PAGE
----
About: Chrysanthemum indicum is a research topic. Over the lifetime, 465 publications have been published within this topic receiving 4925 citations. The topic is also known as: Indian chrysanthemum.
Papers published on a yearly basis
TL;DR: Three essential oils from three samples: fresh, air-dried and processed flowers of Chrysanthemum indicum, obtained by hydrodistillation, were analyzed by GC-MS and showed that both essential oils possessed significant antimicrobial effect, however, some difference in antimicrobial activity between two oils was observed.
TL;DR: In this study the composition and antimicrobial properties of essential oils obtained fromOriganum onites, Mentha piperita, Juniperus exalsa, Chrysanthemum indicum, Lavandula hybrida, Rosa damascena, Echinophora tenuifolia, Foeniculum vulgare were examined and some components with antimicrobial activity were found.
Abstract: In this study the composition and antimicrobial properties of essential oils obtained fromOriganum onites, Mentha piperita, Juniperus exalsa, Chrysanthemum indicum, Lavandula hybrida, Rosa damascena, Echinophora tenuifolia, Foeniculum vulgare were examined. To evaluate thein vitro antibacterial activities of these eight aromatic extracts; theirin vitro antimicrobial activities were determined by disk diffusion testing, according to the NCCLS criteria.Escherichia coli (ATTC 25922J,Staphylococcus aureus (ATCC 25923) andPseudomonas aeruginosa (ATTC 27853 were used as standard test bacterial strains.Origanum onites recorded antimicrobial activity against all test bacteria, and was strongest againstStaphylococcus aureus. ForRosa damascena, Mentha piperita andLavandula hybrida antimicrobial activity was recorded only toStaphylococcus aureus. Juniperus exalsa, and Chrysanthemum indicum exhibited antibacterial activities against bothStaphylococcus aureus andEscherichia coli. We also examined thein vitro antimicrobial activities of some components of the essential oils and found some components with antimicrobial activity.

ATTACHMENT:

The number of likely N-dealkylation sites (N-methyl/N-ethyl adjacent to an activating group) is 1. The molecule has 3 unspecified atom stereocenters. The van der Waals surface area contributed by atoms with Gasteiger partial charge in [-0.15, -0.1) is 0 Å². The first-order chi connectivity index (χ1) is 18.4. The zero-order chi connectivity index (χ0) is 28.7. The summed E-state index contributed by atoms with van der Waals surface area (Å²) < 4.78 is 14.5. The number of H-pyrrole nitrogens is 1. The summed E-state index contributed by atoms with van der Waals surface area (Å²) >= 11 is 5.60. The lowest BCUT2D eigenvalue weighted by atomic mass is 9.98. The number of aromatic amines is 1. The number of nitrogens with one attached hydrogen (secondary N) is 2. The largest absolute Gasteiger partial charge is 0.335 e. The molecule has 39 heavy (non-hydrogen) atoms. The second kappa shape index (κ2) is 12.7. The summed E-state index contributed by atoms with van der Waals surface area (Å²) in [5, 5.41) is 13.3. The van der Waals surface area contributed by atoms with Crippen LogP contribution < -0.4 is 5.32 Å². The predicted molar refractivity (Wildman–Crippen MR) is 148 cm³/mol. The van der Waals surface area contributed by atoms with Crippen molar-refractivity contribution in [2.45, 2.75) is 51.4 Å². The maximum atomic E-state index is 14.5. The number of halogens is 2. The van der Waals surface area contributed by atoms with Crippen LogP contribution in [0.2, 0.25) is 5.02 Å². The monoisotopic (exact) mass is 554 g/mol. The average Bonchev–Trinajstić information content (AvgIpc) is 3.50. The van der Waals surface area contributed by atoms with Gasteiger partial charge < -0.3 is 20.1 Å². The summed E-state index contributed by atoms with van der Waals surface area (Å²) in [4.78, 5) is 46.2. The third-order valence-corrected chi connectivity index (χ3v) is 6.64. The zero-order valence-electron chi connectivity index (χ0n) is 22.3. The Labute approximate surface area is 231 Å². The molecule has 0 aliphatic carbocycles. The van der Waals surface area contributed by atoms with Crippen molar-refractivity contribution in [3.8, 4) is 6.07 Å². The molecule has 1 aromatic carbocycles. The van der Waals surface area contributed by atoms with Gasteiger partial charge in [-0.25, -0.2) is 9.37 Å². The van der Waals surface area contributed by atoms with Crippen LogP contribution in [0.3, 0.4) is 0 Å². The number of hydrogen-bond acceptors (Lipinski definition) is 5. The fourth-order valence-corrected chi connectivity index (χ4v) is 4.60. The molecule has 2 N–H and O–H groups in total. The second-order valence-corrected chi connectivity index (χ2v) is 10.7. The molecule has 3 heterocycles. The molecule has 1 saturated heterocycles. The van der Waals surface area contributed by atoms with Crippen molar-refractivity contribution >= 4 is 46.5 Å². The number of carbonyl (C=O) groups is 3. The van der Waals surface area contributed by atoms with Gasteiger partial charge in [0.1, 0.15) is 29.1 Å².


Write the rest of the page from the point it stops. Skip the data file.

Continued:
TL;DR: The present work reports a simple, cost-effective, and ecofriendly method for the synthesis of silver nanoparticles (AgNPs) using Chrysanthemum indicum and its antibacterial and cytotoxic effects, which revealed a significant effect against the bacteria Klebsiella pneumonia and Escherichia coli.